Lynne Curry: Don't promote trouble

Lynne Curry

Q: I’ve worked three years for our branch, first as a salesperson and then as the sales manager. When I started to burn out on sales, I told our company’s CEO I wanted to move into operations and he said he’d move me up as soon as he could. Last week, our branch manager unexpectedly resigned and I got the promotion. 

I need to decide who to hire or promote into my place as sales manager. “Anne” is the logical choice. She’s our highest-producing sales agent and a true go-getter. 

She’s also high maintenance and cutthroat. She pushes every envelope and is the agent most often involved in commission disputes. As one example, our sales personnel rotate who approaches walk-in customers. When Anne’s on the floor, she ignores the rotation, rushing customers as they come through the door. When I call her on it, she argues and says she only heads for the door when she sees a customer needing help and no one promptly offering it. 

Anne is the first to complain if one of “her” customers comes in while she is on break and another employee “steals” the customer, resulting in a split commission. Anne then protests that she earned the full sale, that the other agent only “accepted” the order and thus shouldn’t share the commission. 

Despite Anne’s predatory ways, the other sales agents like her. She regularly brings in breakfast burritos or Great Harvest scones for the whole crew and always remembers everyone’s birthdays. 

Anne’s already asked for the job, has reminded me she ran her own business before joining our company and insinuated she might quit if not promoted. I’m worried no one we hire will be able to handle Anne and we’ll lose her. I’m also worried she’ll turn her co-workers against anyone we might bring in. Your thoughts.

A: Anne shines in three areas -- she produces, others like her and she brings her former business expertise to the table.

Do these strengths balance her downsides? Anne argues when you call her on her behavior and puts her interests ahead of others – not a good quality in a manager. What might happen if you give her more status and power?

Your best course of action? Let Anne know you’ll welcome her application.

Then involve your employees in the hiring process by asking each, “What qualities do you want the sales manager to possess?” and “What benefits do we as a company gain or lose if we hire from within or bring in additional talent from outside?”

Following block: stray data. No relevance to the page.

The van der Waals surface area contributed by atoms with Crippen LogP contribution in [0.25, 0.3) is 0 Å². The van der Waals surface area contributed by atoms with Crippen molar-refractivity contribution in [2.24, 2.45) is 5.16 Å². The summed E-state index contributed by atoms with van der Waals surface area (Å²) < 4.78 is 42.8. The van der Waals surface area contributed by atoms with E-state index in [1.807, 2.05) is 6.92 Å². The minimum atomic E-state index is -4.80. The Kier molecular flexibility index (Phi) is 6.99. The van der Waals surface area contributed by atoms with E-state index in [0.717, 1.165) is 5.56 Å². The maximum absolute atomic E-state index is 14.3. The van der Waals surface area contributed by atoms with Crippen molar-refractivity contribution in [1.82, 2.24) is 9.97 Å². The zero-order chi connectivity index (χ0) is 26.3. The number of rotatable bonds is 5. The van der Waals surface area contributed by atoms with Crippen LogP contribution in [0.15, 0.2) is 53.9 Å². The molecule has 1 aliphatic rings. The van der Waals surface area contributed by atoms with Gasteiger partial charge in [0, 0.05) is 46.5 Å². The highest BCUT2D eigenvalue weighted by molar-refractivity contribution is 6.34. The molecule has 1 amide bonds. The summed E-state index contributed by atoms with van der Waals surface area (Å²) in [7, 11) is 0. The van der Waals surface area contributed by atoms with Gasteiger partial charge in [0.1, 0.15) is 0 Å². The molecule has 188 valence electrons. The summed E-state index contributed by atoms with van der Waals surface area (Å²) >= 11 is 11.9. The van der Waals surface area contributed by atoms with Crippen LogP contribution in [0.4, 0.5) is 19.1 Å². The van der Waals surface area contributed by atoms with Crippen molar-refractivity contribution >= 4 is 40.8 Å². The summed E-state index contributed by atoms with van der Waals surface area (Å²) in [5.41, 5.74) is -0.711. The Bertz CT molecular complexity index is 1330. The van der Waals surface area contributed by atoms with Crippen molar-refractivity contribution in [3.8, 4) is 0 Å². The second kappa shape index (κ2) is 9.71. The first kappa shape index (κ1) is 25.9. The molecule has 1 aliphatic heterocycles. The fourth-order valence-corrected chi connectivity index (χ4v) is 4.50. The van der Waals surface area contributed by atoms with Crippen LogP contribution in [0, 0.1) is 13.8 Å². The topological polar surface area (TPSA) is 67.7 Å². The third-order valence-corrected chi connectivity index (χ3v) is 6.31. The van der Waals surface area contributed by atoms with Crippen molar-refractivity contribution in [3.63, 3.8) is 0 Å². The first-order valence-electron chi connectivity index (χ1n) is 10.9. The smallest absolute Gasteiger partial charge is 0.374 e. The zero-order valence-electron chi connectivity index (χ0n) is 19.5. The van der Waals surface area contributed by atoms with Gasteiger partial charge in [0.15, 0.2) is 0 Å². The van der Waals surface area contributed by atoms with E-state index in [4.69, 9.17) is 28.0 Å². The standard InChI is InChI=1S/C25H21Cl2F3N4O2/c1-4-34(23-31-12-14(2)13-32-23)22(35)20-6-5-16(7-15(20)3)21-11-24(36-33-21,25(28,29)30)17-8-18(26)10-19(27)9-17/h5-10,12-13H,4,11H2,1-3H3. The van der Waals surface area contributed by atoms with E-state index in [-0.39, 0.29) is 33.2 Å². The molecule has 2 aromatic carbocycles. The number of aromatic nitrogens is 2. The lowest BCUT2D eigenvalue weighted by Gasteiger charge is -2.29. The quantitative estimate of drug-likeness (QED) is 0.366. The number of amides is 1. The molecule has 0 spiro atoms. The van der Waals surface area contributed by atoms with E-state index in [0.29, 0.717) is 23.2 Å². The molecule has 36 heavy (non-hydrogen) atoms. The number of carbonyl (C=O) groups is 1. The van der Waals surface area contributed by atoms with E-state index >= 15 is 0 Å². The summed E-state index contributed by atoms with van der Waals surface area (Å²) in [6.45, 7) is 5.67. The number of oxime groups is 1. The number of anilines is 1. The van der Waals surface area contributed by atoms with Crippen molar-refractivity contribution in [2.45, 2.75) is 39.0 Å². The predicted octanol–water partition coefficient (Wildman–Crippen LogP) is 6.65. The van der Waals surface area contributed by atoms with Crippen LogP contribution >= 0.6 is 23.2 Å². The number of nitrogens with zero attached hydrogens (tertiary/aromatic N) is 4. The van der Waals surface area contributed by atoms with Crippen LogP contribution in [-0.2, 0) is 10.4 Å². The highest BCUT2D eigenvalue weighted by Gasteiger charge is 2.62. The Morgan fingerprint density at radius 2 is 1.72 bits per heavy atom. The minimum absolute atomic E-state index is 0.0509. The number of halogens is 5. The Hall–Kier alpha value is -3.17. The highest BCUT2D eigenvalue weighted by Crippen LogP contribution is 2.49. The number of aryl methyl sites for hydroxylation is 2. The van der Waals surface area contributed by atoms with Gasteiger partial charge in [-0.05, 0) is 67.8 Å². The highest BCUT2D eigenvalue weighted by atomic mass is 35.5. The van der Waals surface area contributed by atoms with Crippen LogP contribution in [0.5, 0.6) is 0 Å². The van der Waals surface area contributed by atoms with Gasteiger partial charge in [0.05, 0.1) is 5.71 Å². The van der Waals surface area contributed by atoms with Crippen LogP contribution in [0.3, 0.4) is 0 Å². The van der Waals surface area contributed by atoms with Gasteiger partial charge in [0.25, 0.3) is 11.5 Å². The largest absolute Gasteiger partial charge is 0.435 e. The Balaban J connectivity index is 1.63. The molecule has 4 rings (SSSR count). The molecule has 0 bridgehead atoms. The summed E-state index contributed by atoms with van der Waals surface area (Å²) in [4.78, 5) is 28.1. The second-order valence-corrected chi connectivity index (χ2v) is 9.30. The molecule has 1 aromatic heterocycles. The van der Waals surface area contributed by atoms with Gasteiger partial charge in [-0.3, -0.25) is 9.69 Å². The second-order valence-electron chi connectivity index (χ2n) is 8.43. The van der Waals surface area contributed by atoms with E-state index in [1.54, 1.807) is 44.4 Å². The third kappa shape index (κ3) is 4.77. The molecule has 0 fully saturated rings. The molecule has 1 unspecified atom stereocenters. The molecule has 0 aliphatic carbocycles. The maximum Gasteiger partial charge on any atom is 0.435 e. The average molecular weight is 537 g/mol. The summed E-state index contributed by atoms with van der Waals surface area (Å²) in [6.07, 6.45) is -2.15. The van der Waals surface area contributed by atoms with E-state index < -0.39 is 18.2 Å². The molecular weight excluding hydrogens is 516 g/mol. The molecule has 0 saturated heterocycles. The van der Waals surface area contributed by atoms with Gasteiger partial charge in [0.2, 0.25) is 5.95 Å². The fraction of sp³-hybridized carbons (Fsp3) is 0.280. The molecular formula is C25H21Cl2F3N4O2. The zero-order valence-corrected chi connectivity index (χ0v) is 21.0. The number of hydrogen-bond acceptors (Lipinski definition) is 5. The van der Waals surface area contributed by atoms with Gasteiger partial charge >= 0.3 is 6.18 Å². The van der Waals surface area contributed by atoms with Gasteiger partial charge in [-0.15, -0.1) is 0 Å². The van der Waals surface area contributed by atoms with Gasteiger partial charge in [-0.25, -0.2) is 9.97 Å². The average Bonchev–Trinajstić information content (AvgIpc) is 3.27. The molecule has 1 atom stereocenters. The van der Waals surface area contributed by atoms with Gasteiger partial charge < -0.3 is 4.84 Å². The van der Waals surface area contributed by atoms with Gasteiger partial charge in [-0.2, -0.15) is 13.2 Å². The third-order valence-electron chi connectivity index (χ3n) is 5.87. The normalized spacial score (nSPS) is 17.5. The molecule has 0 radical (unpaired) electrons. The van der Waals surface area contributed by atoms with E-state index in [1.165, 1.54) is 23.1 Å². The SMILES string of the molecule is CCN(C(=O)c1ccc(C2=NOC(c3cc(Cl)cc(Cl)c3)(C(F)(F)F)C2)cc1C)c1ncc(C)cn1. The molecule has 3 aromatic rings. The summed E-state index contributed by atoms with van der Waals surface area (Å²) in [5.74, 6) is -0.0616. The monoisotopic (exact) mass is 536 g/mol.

Invite members of the sales team to sit in with you on the interviews. Tell them you take this decision concerning who to promote or hire as a sales manager seriously. Remind them the right choice matters to them as well as to you.

If you promote Anne, meet with her and clearly outline your expectations. As sales manager, she needs to consider the full team’s success as her primary objective, regardless of her personal financial gain.  

If you ultimately decide not to promote Anne, meet with her and let her know your reasons. At the same time, explain how much you value her as your most accomplished sales professional and explore with her ways to reward her for her talents. She appears motivated by money and power. What can you offer her that motivates her yet strengthens your company? Could you better incentivize her as a top producer? Can you reinforce the team spirit she shows by bringing burritos to the team with a thank-you dinner gift certificate?

Next, you know Anne and your team well. You’ll want to make sure you stay in close contact with both your new hire and the team so you can step in and prevent any sabotage.

Finally, if your decision seems best for the long-term yet presents short-term challenges, realize you made the right choice. Many managers take the easy way out only to pay for it in the long run.